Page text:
“A large number of the issues challenging students are anchored in contexts outside the four walls of the classroom,” Speer observes. “While schools are tasked with educating, their students are struggling with factors like huge shortages of affordable housing, serious constraints on access to healthy foods, neighborhoods with elevated crime rates, and communities experiencing economic disinvestment.
“These burdens are not compensated for by better textbooks, incentives to teachers, or innovations in curricular design,” he adds. “Our work is to consider the impact of these community contexts on education.”
As part of the PASSAGE initiative, Hillsboro High School in Nashville launched a student-led restorative practices leadership team called Hillsboro CORE (Culture of a Restorative Environment). Tenth grader Machi (Muh-KAI) Lockhart is one of the 35 students on the team who have been trained to implement interventions when a fellow student is struggling.
“One time there was a student who was seen skipping a particular class and we were confused because his grades were typically good,” Lockhart says. “So three of us went to talk to him and asked what was going on. He told us, ‘The teacher doesn’t understand me, we are not seeing eye to eye.’ We talked with him some more and then we talked with the teacher to see her side of the story. Then we got the student and teacher together and helped them work things out. After that they had a better understanding of each other.”
Hillsboro’s Dean of Students Amy Cate, BS’03 oversees the CORE team.
“One of the themes I talk about with teachers and CORE is that we want school to be a place where kids feel affirmed,” Cate said. “Kids need to feel that affirmation and they will seek it out. So whether it is in algebra or drama class or wherever they may be, they need to be affirmed at school, or they will go elsewhere to find that.”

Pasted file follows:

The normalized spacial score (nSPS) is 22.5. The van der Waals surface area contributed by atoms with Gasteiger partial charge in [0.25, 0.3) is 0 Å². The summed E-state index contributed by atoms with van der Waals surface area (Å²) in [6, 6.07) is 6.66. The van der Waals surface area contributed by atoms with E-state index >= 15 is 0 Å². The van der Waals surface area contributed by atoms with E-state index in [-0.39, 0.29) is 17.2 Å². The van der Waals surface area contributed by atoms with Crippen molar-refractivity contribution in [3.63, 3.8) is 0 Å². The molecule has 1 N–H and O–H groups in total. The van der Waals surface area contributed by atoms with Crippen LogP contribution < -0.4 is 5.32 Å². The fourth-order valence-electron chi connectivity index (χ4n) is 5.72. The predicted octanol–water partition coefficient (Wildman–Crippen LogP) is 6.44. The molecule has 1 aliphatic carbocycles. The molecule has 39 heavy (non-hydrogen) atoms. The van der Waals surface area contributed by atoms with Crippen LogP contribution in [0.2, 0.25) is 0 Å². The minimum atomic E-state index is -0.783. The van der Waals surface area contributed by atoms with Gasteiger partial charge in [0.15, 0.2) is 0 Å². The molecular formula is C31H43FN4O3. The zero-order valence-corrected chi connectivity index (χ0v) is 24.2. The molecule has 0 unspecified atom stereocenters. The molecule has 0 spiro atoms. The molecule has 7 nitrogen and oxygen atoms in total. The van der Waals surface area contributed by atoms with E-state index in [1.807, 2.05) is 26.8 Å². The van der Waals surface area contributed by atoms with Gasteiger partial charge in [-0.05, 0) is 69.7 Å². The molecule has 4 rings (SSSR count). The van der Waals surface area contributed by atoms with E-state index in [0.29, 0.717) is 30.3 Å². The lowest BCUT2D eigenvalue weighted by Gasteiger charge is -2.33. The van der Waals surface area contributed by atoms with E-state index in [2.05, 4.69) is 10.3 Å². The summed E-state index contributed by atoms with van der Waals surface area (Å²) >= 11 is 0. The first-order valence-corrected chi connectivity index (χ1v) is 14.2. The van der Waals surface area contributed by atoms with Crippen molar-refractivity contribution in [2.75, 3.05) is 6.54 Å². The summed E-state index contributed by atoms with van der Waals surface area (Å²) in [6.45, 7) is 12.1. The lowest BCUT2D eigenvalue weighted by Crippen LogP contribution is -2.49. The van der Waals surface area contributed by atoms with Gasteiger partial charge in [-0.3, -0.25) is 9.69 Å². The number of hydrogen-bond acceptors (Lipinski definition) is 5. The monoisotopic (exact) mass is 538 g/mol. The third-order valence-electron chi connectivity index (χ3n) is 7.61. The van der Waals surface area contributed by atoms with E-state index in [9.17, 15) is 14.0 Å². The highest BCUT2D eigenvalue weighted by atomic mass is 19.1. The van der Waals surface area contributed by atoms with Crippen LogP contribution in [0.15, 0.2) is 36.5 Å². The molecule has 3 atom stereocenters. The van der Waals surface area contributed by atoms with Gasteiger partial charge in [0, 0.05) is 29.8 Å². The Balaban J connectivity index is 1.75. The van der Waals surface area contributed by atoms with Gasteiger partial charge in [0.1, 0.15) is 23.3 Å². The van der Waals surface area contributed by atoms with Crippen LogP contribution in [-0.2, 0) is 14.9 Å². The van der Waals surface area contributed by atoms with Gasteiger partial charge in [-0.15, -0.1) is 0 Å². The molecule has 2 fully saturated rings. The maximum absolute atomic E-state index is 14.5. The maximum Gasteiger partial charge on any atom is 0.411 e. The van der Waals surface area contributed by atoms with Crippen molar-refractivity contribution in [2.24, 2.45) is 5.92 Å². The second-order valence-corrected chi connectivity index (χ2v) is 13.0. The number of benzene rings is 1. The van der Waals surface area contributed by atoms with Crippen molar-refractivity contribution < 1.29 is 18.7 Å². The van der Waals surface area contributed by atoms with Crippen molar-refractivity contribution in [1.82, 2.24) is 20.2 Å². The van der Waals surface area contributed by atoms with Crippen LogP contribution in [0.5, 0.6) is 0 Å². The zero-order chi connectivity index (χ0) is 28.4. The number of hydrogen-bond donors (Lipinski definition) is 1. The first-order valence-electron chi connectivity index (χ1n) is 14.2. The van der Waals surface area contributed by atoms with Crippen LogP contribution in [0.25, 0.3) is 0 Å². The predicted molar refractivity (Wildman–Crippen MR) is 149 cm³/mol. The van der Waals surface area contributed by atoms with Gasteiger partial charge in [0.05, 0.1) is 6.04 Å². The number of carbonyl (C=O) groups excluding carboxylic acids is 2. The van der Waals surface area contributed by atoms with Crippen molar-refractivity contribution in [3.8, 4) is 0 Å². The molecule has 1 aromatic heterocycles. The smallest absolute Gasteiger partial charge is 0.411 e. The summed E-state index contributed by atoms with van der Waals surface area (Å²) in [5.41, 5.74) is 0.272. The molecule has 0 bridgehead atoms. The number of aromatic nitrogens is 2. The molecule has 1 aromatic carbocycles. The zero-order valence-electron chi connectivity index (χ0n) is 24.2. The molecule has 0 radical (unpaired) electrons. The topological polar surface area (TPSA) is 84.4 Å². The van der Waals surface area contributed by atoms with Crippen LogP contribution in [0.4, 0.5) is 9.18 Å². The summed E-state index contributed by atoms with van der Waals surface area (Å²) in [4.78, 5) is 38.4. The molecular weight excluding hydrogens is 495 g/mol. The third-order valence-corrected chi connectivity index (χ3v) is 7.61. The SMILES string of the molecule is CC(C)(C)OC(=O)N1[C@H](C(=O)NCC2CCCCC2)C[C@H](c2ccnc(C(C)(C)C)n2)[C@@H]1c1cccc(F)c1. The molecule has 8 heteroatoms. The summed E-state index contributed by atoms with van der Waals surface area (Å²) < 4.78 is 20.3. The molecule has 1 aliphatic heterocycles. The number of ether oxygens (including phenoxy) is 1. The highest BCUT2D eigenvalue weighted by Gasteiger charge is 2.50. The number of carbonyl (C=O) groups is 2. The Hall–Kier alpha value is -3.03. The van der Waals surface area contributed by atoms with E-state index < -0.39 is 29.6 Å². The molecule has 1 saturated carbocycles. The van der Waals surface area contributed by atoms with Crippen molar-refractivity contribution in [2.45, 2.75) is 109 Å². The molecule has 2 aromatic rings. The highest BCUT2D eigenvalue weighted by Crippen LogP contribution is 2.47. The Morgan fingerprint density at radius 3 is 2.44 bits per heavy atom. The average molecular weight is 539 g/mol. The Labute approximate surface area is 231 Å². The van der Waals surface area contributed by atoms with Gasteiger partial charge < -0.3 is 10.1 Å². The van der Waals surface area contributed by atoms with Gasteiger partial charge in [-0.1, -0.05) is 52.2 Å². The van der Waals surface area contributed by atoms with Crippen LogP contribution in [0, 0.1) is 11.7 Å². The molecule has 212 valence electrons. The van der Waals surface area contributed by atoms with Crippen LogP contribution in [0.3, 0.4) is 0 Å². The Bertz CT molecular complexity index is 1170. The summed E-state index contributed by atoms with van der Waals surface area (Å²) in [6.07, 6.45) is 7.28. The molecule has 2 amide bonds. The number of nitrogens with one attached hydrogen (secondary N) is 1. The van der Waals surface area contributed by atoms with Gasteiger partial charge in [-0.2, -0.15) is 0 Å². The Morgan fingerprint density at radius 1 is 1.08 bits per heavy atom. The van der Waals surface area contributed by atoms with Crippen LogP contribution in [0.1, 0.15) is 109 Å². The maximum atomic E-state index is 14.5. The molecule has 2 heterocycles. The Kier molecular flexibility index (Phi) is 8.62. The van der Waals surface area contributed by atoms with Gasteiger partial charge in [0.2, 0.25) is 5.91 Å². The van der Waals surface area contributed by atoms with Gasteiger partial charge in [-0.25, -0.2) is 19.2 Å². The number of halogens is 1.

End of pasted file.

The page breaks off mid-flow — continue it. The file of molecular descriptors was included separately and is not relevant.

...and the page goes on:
“I’m an African American male, and so when I wake up, I think of myself first and my own problems,” he says. “I realized I wasn’t thinking about someone, like an LGBTQ person, and what they deal with each day, or what a woman goes through.
“After being on this leadership team, I began to see that a lot of people have problems that I have failed to recognize. I’ve learned a lot that can be applied in many different ways in life.”
As a child growing up near Atlanta, Georgia, Nation experienced social struggles at school, as many students do. “At times I found myself on either side of the bullying experience,” he says. “In late elementary and early middle school I didn’t always have the skills to express my emotions, so I bullied people with whom I wanted to be friends.”
In middle school and in high school, a new set of issues emerged.
“Two things changed: I gained weight, which made me more self-conscious,” he says. “And I was coming to grips with my sexuality as a gay man, which resulted in isolation that made me an easy target for peers.”
During graduate school at the University of South Carolina, one of Nation’s professors received an Office of Justice and Juvenile Delinquency grant to implement a bullying prevention program being used in Europe. Nation was tasked with helping adapt it for an American environment, then implementing and evaluating it.
“When we met with parents and students at the school, I was shocked at how many showed up ready to talk,” he remembers. “There was lots of anguish. These parents had tried lots of different things, and often school administration was clueless or ineffective. We started focusing on school bullying.”
The program he worked on is still one of the most widely implemented for bullying prevention. In 2010, the U.S. Department of Education awarded him a $600,000 grant to fund the Tennessee Center for Safe and Supportive Schools at Vanderbilt. He and other Peabody faculty and students have worked with more than 100 high schools to identify and implement best practices for reducing bullying and promoting a positive school climate.
It all starts, Nation says, with getting people in the same room. “Our partners recognize that their jobs are easier when we are all sharing information. This is about something far greater than publishing research papers.”
More about the Nashville Longitudinal Study of Youth Safety and Wellbeing
Co-investigators on the Nashville Longitudinal Study of Youth Safety and Wellbeing are Paul W. Speer, professor and chair of Human and Organizational Development; David Diehl, assistant professor of HOD; Emily Tanner-Smith, a former Peabody associate research professor now at the University of Oregon; Benjamin Fisher, assistant professor of criminal justice at the University of Louisville; and Adam Voight, director of the Center for Urban Education at Cleveland State University.